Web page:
Hanneke Krüger on Palomino

Why Palomino?

I got to know Palomino through sherry. I love sherry and spent time in Spain, doing some wine studies, where I got to know how amazing dry sherries are and all about the original sherry production. 

I became slightly obsessed with it and, when I returned from Europe, a friend of mine told me about this old vineyard of Palomino in the Piekenierskloof that had become available and I was intrigued.

Why Palomino as wine?

I’ve always loved Palomino as a variety because it is so neutral. And because it’s so neutral, it’s expressive of terroir and it’s like an open canvas when you work with the grape, so we decided to play around with technique. 

In 2018 we fermented in barrel, 2019 was fermented in a cement egg, and 2020 had a portion fermented in a ceramic pot, and the variation in the vessels gives a different aroma profile to each. But mostly I like the textural play on the variety. 

This wine has a specific mouthfeel and a certain tension and that’s the thread between all the vintages. It’s not a tension brought forward by acidity, because Palomino is a grape variety that doesn’t have a lot of acidity.

This wine works against your expectation of what Palomino is ‘on paper’. It works because of its texture, and I love that about it.

What to pair with palomino?

Anything in a savoury direction, like salty cheeses and nuts – it goes really well with seafood. So, the same things you would pair with sherry, but maybe a fresh version of it.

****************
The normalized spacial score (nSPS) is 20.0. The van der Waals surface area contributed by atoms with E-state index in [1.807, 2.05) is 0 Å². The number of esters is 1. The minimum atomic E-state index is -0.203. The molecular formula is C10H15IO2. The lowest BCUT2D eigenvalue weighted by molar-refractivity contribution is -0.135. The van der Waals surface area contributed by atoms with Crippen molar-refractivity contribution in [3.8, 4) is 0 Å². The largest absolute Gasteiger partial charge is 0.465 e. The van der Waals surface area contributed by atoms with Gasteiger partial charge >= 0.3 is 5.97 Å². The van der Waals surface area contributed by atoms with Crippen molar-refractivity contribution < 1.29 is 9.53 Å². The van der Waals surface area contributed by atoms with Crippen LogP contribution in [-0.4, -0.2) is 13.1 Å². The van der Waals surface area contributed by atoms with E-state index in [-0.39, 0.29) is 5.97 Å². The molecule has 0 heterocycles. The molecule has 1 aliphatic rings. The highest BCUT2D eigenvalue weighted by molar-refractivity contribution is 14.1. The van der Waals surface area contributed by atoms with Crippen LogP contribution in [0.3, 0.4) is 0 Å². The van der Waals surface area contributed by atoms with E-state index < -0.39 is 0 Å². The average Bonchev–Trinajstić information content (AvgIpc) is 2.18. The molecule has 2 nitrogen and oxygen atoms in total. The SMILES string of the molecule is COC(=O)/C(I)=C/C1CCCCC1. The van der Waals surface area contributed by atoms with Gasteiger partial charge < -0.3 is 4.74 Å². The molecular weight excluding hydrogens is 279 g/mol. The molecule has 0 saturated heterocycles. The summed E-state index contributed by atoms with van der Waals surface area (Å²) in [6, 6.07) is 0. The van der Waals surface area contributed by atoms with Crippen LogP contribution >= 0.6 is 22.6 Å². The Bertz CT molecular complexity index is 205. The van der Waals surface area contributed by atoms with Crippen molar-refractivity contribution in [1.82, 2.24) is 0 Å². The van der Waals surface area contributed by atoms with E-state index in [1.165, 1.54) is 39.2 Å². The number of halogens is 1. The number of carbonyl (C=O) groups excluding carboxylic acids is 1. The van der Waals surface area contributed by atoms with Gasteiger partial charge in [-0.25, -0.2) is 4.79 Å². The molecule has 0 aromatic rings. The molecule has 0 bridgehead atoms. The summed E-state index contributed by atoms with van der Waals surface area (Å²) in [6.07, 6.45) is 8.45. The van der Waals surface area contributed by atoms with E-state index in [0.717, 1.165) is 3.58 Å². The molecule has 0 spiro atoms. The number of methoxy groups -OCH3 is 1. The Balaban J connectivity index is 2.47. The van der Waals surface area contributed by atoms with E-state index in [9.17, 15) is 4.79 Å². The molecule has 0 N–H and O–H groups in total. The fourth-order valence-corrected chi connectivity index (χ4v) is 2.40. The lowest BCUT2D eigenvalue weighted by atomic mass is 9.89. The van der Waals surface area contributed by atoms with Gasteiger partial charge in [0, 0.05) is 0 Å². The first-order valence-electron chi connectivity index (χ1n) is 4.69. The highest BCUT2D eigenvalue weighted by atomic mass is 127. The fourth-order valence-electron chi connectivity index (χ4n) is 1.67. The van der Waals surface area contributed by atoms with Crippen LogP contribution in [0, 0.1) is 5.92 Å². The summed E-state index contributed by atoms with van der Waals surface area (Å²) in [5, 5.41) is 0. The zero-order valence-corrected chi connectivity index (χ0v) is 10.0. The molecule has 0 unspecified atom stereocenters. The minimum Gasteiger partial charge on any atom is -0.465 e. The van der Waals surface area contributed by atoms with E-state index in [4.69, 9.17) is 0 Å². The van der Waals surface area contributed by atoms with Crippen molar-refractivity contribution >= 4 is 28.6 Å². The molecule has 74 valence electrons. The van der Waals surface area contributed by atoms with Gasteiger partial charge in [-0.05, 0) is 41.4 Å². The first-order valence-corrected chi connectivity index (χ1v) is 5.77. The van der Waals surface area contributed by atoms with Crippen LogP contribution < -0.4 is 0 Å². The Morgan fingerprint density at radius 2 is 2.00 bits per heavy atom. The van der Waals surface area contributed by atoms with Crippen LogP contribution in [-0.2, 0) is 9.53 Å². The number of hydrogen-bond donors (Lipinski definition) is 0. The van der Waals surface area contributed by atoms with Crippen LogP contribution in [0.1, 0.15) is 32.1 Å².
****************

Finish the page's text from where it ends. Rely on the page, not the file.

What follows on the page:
Although people sometimes think with Palomino flavour development happens with the sherry-making process, the salinity is already present in the dry wine. So, it has that tendency and you can follow through on that profile in a sense, with souffles and capers.

It could be a breakfast wine, served with an omelette and a cheese!

Hanneke Krüger

We first met Hanneke tasting wine at AA Badenhorst Family Wines*, where she is winemaker. Her own label pH is her initial and that of her friend and partner Pauline Roux. They also make a Bukettraube Pet Nat under the label PhD. (Adi Badenhorst is the D because he grows the Bukettraube grapes). If you’re not familiar with Bukkettraube, start by trying it as a still wine in the Cederberg Bukettraube. We tasted the 2020 vintage of the pH Palomino and the 2021 vintage has been released. 

* Kalmoesfontein grow and preserve a fine caper if you’re looking for your pairing! – Nikki   

© How to Cook without Recipes 2022 | interview Nikki Werner | photographs Brandon de Kock